An aerial view of a coastline with the words 'Amphibious Screens"
Credit: Joanne Garde-Hansen

Join this workshop, exploring the relationship between Miami’s marine ecosystems and the screen industry.

Thursday, January 27

19.30 GMT/14:30 EST

Wedged between two of the most biodiverse marine ecosystems in the world (the Everglades and the barrier reef), Miami is a highly developed urban and tourist space with a transitory population and a cultural identity and social fabric spread over millennia of Indigenous, colonial, and immigrant populations.

Marine biomes and relational values are deeply endemic, and the coastal and marine pursuits of boating, fishing, diving, and beach-going guaranty a high degree of preservationism, which itself is countered by excessive housing development, transport pollution, and ecosystem disruption.

The area was a key site for marine amusement park development in the postwar era, with the 1955 opening of the Miami Seaquarium marking a crucial benchmark in the intersection between local marine interests, capitalist exploitation of aquatic wildlife, and a boom in forms of entertainment reliant on new underwater cinematographic technologies. 

A hub for mobile film and television production due to its clement weather, clear water, and economic ease, this mecca of underwater cinematography has sprouted a micro-industry of media practitioners whose pivotal position between film industry and local ecosystem has been fraught with contradiction, constantly balancing a fine line between environmental protection and entertainment media.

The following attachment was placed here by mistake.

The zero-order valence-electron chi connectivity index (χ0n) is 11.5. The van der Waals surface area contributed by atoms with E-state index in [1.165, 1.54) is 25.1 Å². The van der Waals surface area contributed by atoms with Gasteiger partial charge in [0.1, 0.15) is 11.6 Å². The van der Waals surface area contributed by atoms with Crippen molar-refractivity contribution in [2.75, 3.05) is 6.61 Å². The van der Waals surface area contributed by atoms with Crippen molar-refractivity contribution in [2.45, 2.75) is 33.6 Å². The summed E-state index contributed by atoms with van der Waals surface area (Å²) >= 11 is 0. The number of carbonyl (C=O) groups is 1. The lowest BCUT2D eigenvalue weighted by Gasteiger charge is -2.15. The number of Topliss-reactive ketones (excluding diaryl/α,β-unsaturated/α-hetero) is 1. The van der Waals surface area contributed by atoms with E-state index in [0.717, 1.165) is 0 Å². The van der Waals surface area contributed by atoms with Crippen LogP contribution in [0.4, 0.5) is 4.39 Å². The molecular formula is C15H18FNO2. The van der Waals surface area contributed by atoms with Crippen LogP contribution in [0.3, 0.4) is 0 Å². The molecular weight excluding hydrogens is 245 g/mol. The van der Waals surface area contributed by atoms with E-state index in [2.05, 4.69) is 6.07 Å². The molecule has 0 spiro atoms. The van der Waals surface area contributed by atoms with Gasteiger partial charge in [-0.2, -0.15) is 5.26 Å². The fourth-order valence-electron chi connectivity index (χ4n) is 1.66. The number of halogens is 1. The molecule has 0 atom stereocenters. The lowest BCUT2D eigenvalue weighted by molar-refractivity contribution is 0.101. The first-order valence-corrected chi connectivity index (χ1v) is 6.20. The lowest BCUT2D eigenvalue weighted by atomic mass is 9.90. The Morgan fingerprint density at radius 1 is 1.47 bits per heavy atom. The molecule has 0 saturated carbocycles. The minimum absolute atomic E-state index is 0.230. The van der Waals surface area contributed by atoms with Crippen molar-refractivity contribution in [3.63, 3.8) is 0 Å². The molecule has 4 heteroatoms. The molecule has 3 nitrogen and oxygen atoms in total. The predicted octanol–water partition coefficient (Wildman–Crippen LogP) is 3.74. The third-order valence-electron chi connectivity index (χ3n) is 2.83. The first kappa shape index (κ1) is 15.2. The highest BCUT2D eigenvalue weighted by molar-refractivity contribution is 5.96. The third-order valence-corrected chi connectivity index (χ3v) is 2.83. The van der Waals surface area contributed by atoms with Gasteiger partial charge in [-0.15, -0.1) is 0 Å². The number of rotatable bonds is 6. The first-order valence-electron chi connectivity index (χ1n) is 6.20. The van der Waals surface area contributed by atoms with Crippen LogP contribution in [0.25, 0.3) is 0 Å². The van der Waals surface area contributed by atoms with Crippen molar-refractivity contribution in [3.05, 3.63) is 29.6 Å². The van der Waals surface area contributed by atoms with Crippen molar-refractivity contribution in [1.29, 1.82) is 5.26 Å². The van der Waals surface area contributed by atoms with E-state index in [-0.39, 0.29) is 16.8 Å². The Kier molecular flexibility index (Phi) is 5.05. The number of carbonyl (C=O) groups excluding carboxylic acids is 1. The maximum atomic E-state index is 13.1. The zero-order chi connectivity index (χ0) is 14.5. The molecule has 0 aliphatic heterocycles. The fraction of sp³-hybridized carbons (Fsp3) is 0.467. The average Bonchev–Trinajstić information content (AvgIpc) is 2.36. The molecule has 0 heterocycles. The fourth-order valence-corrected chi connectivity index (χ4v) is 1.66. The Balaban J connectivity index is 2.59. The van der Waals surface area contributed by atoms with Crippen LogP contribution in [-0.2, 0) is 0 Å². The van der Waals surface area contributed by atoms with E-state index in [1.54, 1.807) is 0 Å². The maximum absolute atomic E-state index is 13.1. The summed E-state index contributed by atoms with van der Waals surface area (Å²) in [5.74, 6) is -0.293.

By 2000, Miami-Dade County was responsible for half of the state’s media production, having enticed popular franchises Bad Boys and The Fast and the Furious as well as a number of other films and television shows.

Preceded by the slow growth of a state rebate program initiated in 2003, the Entertainment Industry Economic Development Act passed in 2010, allocating $242million in tax rebates and credits over the following five years, which drew enough production to Miami to place it third in national media production behind L.A. and New York.  Moreover, due to Miami’s demographic diversity and proximity to the Caribbean, it also became the focal node for Latin American and Spanish-language media.

This workshop will explore the values that the area’s marine ecosystems bring to the screen industry, the impacts of that industry on those ecosystems, and how the two might work together in coming years to mitigate the threats of marine ecosystem destabilization and sea level rise.


About this series

This Sustainable Cultures of Water Seminar Series has been funded by the University of Warwick’s Research Development Fund and is a collaboration between Warwick’s Centre for Cultural & Media Policy Studies and Global Sustainable Development with the Minderoo Centre for Technology & Democracy, University of Cambridge and Ca’ Foscari University of Venice.

Researchers of film, television and screen cultures and environmental sciences will discuss with industry professionals and regional environmental sectors the subject of sustainable screen production in water-based locations.